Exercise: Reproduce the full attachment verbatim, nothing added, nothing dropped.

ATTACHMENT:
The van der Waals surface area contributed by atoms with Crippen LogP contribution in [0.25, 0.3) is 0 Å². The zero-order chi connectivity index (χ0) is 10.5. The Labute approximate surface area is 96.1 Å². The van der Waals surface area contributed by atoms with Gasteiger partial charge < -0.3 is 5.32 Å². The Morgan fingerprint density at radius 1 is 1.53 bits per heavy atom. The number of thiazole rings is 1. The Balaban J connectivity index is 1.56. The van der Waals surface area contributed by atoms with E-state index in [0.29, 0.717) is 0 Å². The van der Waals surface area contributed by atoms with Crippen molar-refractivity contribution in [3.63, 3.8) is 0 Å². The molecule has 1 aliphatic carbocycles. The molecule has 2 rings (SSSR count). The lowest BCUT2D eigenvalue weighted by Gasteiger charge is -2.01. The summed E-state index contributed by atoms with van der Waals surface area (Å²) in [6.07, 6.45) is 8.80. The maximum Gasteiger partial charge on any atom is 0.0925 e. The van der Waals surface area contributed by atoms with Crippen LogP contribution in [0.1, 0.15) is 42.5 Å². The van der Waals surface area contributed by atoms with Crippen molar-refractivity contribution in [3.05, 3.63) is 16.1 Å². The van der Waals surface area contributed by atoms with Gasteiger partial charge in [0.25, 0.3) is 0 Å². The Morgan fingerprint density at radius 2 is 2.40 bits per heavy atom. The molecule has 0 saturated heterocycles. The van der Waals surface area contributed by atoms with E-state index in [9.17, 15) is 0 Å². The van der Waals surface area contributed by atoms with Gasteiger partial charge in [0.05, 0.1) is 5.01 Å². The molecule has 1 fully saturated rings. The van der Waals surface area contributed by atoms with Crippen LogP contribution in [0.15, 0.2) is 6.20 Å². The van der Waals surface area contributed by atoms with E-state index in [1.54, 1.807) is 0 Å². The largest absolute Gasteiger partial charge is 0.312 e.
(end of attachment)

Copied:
The van der Waals surface area contributed by atoms with Crippen LogP contribution in [0.25, 0.3) is 0 Å². The zero-order chi connectivity index (χ0) is 10.5. The Labute approximate surface area is 96.1 Å². The van der Waals surface area contributed by atoms with Gasteiger partial charge < -0.3 is 5.32 Å². The Morgan fingerprint density at radius 1 is 1.53 bits per heavy atom. The number of thiazole rings is 1. The Balaban J connectivity index is 1.56. The van der Waals surface area contributed by atoms with E-state index in [0.29, 0.717) is 0 Å². The van der Waals surface area contributed by atoms with Crippen molar-refractivity contribution in [3.63, 3.8) is 0 Å². The molecule has 1 aliphatic carbocycles. The molecule has 2 rings (SSSR count). The lowest BCUT2D eigenvalue weighted by Gasteiger charge is -2.01. The summed E-state index contributed by atoms with van der Waals surface area (Å²) in [6.07, 6.45) is 8.80. The maximum Gasteiger partial charge on any atom is 0.0925 e. The van der Waals surface area contributed by atoms with Crippen LogP contribution in [0.1, 0.15) is 42.5 Å². The van der Waals surface area contributed by atoms with Crippen molar-refractivity contribution in [3.05, 3.63) is 16.1 Å². The van der Waals surface area contributed by atoms with Gasteiger partial charge in [0.25, 0.3) is 0 Å². The Morgan fingerprint density at radius 2 is 2.40 bits per heavy atom. The molecule has 0 saturated heterocycles. The van der Waals surface area contributed by atoms with E-state index in [9.17, 15) is 0 Å². The van der Waals surface area contributed by atoms with Gasteiger partial charge in [0.05, 0.1) is 5.01 Å². The molecule has 1 fully saturated rings. The van der Waals surface area contributed by atoms with Crippen LogP contribution in [0.15, 0.2) is 6.20 Å². The van der Waals surface area contributed by atoms with E-state index in [1.54, 1.807) is 0 Å². The largest absolute Gasteiger partial charge is 0.312 e.